Whoever said that one needs to leave the city to experience nature hasn’t seen French architect Stephane Malka’s striking facade proposal for the Parisian restaurant EP7, an unusual site that is sure to stand out in the urban setting of the city. Amidst a city of man-made concrete and glass structures could rise a building essentially comprised of an organically growing “forest.
Keynote Speaker, Ken Yeang’s vision for a green skyscraper.
Whatever your plans may be for this summer, be sure to check out this year’s second facades+ PERFORMANCE conference, symposium, and workshops in San Francisco on July 11th-12th, hosted by The Architect’s Newspaper in collaboration with Enclos. Registration is now open!
Facades+ is an ongoing series of conferences that has traveled to cities across the nation, including New York, Chicago, and San Francisco. Each year the event focuses on a new theme, this year we have selected Performance.
First phase rendering of Fenway Center in Boston. (Courtesy Meredith Management Corporation)
It was several years in the making, but plans for the massive $500 million Fenway Center project in Boston are finally coming to fruition. According to the Boston Globe the development would bring housing, office space, retail, parking, and a new commuter rail station to the neighborhood. Massachusetts Governor Deval Patrick’s administration sketched out a preliminary 99-year lease with John Rosenthal, President of Meredith Management Corp., which enables the developer to move forward with his plans for a sprawling 4.5-acre complex near the ballpark. Once the state board green lights the project, Rosenthal could break ground by the end of this year.
After creating their 2011 and 2012 graduation pavilions for SCI-Arc, Oyler Wu has once again produced a striking structure LA-based school, this time on the occasion of their 4oth anniversary. Dubbed the Storm Cloud pavilion, the structure salvages the existing steel from the 2011 Netscape, which served as the school’s graduation pavilion two years ago. Looking at Storm Cloud, one can hardly tell it shares much of the bones that made up the older pavilion.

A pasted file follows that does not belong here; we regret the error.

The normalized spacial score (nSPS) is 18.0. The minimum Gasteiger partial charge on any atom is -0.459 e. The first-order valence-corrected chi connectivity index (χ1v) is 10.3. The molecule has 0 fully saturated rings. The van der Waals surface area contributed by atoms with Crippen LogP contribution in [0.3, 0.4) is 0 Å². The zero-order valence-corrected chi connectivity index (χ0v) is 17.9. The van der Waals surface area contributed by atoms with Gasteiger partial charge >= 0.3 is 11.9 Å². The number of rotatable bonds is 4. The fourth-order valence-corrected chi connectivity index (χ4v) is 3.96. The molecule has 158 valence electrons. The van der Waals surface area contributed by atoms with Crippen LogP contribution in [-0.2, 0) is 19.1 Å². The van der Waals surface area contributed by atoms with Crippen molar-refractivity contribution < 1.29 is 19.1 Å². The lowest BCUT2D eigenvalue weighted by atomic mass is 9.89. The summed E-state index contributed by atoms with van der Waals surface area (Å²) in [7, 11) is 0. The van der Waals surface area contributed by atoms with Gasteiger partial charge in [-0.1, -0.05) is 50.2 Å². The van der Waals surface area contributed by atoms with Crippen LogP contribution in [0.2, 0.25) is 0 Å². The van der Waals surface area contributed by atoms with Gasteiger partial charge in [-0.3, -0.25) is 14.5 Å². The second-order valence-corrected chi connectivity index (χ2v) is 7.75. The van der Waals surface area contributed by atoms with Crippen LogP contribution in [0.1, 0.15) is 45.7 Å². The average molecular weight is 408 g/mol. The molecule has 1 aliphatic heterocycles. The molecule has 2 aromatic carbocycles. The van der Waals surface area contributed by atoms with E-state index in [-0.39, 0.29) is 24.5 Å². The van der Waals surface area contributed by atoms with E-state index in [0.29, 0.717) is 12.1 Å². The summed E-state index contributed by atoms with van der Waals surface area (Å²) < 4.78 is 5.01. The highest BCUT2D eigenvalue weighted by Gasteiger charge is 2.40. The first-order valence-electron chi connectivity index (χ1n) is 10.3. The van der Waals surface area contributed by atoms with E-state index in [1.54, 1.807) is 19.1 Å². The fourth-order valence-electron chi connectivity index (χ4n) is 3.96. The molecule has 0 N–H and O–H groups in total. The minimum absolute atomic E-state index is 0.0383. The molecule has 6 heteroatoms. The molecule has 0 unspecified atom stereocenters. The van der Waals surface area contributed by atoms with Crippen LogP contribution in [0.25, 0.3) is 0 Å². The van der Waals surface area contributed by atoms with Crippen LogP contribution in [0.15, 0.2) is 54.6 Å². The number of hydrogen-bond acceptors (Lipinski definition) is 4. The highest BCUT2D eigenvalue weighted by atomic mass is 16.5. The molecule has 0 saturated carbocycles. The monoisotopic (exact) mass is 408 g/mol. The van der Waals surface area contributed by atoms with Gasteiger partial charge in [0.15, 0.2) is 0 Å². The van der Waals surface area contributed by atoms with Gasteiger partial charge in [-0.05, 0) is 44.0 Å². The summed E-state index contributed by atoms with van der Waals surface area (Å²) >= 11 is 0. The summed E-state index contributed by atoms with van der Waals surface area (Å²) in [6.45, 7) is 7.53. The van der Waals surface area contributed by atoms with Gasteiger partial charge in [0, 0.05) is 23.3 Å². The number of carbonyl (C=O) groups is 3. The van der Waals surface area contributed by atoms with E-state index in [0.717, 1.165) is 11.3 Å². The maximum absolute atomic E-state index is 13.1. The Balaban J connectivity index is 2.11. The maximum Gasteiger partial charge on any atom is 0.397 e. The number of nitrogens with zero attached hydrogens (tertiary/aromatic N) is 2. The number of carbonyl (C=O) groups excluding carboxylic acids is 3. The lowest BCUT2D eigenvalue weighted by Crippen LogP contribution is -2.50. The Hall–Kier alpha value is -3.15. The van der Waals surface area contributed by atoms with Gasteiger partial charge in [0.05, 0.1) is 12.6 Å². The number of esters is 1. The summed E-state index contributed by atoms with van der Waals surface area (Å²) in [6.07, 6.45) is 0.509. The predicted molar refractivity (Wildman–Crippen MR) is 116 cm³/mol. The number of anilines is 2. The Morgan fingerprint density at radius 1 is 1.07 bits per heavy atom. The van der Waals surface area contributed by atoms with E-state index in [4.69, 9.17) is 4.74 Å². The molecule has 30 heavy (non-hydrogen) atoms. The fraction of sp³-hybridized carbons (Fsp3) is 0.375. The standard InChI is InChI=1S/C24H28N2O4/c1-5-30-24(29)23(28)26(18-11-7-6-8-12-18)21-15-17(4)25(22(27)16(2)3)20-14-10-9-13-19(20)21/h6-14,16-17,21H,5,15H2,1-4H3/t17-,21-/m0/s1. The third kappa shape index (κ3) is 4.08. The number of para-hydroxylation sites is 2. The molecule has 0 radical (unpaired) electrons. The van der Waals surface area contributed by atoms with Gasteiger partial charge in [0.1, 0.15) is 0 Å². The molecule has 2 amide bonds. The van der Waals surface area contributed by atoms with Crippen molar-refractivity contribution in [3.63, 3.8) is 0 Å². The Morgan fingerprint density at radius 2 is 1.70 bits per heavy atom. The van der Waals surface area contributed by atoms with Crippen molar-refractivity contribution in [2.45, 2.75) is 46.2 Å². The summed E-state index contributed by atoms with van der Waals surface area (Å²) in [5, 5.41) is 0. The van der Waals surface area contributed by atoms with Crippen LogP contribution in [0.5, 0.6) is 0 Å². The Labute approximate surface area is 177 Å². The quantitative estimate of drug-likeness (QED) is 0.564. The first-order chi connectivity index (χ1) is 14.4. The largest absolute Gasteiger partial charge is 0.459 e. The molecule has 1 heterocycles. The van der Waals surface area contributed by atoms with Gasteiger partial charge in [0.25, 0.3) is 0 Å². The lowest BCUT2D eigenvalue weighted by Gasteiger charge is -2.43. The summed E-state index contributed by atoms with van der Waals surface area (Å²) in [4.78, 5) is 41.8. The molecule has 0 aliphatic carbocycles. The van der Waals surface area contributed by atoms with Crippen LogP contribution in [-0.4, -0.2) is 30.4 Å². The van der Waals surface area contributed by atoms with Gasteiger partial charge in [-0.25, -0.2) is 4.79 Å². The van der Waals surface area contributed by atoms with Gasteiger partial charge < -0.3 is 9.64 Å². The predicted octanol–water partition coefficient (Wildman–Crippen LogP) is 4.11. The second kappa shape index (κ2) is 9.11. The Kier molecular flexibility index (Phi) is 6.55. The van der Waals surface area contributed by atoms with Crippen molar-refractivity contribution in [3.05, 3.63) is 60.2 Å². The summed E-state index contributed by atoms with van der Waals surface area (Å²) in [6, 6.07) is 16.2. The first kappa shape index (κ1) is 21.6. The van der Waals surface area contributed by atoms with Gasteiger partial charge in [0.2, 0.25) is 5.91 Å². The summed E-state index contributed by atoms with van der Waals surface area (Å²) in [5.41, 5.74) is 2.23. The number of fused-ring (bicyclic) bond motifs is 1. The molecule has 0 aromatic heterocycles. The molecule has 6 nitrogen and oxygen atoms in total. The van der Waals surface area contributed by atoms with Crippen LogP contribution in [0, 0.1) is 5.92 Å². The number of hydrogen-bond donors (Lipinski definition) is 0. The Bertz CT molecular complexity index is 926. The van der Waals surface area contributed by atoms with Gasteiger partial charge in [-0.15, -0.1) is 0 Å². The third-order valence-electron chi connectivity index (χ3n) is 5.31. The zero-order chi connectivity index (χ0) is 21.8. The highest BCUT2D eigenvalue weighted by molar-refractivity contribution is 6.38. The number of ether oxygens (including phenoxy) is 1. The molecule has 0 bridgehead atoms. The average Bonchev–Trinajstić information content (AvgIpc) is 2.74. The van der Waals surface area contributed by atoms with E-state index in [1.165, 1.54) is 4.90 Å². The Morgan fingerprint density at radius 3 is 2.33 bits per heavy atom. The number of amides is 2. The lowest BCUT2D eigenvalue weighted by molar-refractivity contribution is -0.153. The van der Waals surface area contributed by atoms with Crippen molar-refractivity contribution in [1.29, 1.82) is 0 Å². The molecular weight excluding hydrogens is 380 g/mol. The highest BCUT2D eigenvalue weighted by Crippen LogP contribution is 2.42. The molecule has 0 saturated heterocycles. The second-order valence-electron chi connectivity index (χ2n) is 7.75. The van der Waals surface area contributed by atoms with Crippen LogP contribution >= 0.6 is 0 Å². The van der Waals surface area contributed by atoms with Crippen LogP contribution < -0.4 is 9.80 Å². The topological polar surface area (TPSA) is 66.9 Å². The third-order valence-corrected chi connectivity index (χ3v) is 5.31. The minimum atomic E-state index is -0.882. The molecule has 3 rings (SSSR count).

Rendering of James Turrell’s Aten Reign at Guggenheim Museum. (Courtesy Andreas Tjeldflaat)
Beginning June 21, visitors of the Solomon R. Guggenheim Museum will get the unusual opportunity to experience Frank Lloyd Wright’s iconic rotunda like never before. American artist James Turrell is transforming the legendary space with his favorite medium: light. As visitors navigate the spiraling gallery they may feel disoriented. With each step, their perception of the illuminated space will change dramatically, as colorful influxes of artificial and natural light dynamically shift around the rotunda. Throughout this site-specific work, titled Aten Reign, Turrell offers visitors a subjective viewing experience. Each observer will see his or her own vision of the space depending on the location in which they stand, as well as the way in which fluctuating shadows and illuminations highlight their surroundings. Four of Turrell’s other works will accompany the core light installation.
The Biodiversity Nest, part of the new Rainforest Canopy Walkway project, will sit between two 52-foot-tall bridges in the Eden Project’s Humid Tropics Biome. The timber enclosure will provide a shady education space perched in the tree canopy.